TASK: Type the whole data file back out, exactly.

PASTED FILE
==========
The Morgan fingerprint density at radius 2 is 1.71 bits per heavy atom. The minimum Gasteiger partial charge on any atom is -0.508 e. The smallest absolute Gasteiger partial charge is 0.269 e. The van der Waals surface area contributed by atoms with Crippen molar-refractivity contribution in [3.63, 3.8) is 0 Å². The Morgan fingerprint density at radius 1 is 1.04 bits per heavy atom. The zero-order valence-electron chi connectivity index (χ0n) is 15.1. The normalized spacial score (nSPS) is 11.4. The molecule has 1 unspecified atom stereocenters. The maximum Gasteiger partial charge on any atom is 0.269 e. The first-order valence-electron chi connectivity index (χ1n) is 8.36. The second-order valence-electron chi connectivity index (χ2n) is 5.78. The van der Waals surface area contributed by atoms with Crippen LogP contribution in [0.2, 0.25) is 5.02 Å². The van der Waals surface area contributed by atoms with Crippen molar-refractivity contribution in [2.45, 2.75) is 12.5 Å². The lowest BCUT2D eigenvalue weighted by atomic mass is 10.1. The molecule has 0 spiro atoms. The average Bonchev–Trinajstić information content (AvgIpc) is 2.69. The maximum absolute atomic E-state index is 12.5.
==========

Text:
The Morgan fingerprint density at radius 2 is 1.71 bits per heavy atom. The minimum Gasteiger partial charge on any atom is -0.508 e. The smallest absolute Gasteiger partial charge is 0.269 e. The van der Waals surface area contributed by atoms with Crippen molar-refractivity contribution in [3.63, 3.8) is 0 Å². The Morgan fingerprint density at radius 1 is 1.04 bits per heavy atom. The zero-order valence-electron chi connectivity index (χ0n) is 15.1. The normalized spacial score (nSPS) is 11.4. The molecule has 1 unspecified atom stereocenters. The maximum Gasteiger partial charge on any atom is 0.269 e. The first-order valence-electron chi connectivity index (χ1n) is 8.36. The second-order valence-electron chi connectivity index (χ2n) is 5.78. The van der Waals surface area contributed by atoms with Crippen LogP contribution in [0.2, 0.25) is 5.02 Å². The van der Waals surface area contributed by atoms with Crippen molar-refractivity contribution in [2.45, 2.75) is 12.5 Å². The lowest BCUT2D eigenvalue weighted by atomic mass is 10.1. The molecule has 0 spiro atoms. The average Bonchev–Trinajstić information content (AvgIpc) is 2.69. The maximum absolute atomic E-state index is 12.5.